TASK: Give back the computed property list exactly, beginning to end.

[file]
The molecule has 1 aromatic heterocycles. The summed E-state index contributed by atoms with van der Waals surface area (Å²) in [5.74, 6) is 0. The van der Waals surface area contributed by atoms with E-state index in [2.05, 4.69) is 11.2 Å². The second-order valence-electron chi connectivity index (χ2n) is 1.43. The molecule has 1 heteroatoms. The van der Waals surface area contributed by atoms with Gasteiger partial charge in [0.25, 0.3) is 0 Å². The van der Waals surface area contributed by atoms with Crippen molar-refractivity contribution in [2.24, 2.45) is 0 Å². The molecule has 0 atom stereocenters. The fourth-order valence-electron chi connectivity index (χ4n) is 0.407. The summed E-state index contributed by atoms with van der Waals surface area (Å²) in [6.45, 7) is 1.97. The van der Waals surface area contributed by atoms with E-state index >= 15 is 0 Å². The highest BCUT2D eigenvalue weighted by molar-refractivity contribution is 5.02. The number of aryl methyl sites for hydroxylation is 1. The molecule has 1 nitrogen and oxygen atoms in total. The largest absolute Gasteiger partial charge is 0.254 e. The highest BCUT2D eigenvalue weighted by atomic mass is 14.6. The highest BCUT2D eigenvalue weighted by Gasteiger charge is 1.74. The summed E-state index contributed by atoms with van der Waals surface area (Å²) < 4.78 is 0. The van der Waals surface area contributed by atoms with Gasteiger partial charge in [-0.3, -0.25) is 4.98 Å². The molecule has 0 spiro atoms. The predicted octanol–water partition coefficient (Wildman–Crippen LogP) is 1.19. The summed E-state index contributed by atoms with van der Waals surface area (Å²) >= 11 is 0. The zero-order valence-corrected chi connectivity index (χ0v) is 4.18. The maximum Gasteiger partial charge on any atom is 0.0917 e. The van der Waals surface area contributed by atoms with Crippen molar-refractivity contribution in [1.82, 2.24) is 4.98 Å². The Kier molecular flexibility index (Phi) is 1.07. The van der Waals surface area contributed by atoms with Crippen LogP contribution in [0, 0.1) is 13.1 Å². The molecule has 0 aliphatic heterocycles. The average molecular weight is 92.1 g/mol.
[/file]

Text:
The molecule has 1 aromatic heterocycles. The summed E-state index contributed by atoms with van der Waals surface area (Å²) in [5.74, 6) is 0. The van der Waals surface area contributed by atoms with E-state index in [2.05, 4.69) is 11.2 Å². The second-order valence-electron chi connectivity index (χ2n) is 1.43. The molecule has 1 heteroatoms. The van der Waals surface area contributed by atoms with Gasteiger partial charge in [0.25, 0.3) is 0 Å². The van der Waals surface area contributed by atoms with Crippen molar-refractivity contribution in [2.24, 2.45) is 0 Å². The molecule has 0 atom stereocenters. The fourth-order valence-electron chi connectivity index (χ4n) is 0.407. The summed E-state index contributed by atoms with van der Waals surface area (Å²) in [6.45, 7) is 1.97. The van der Waals surface area contributed by atoms with E-state index >= 15 is 0 Å². The highest BCUT2D eigenvalue weighted by molar-refractivity contribution is 5.02. The number of aryl methyl sites for hydroxylation is 1. The molecule has 1 nitrogen and oxygen atoms in total. The largest absolute Gasteiger partial charge is 0.254 e. The highest BCUT2D eigenvalue weighted by atomic mass is 14.6. The highest BCUT2D eigenvalue weighted by Gasteiger charge is 1.74. The summed E-state index contributed by atoms with van der Waals surface area (Å²) < 4.78 is 0. The van der Waals surface area contributed by atoms with Gasteiger partial charge in [-0.3, -0.25) is 4.98 Å². The molecule has 0 spiro atoms. The predicted octanol–water partition coefficient (Wildman–Crippen LogP) is 1.19. The summed E-state index contributed by atoms with van der Waals surface area (Å²) >= 11 is 0. The zero-order valence-corrected chi connectivity index (χ0v) is 4.18. The maximum Gasteiger partial charge on any atom is 0.0917 e. The van der Waals surface area contributed by atoms with Crippen molar-refractivity contribution in [1.82, 2.24) is 4.98 Å². The Kier molecular flexibility index (Phi) is 1.07. The van der Waals surface area contributed by atoms with Crippen LogP contribution in [0, 0.1) is 13.1 Å². The molecule has 0 aliphatic heterocycles. The average molecular weight is 92.1 g/mol.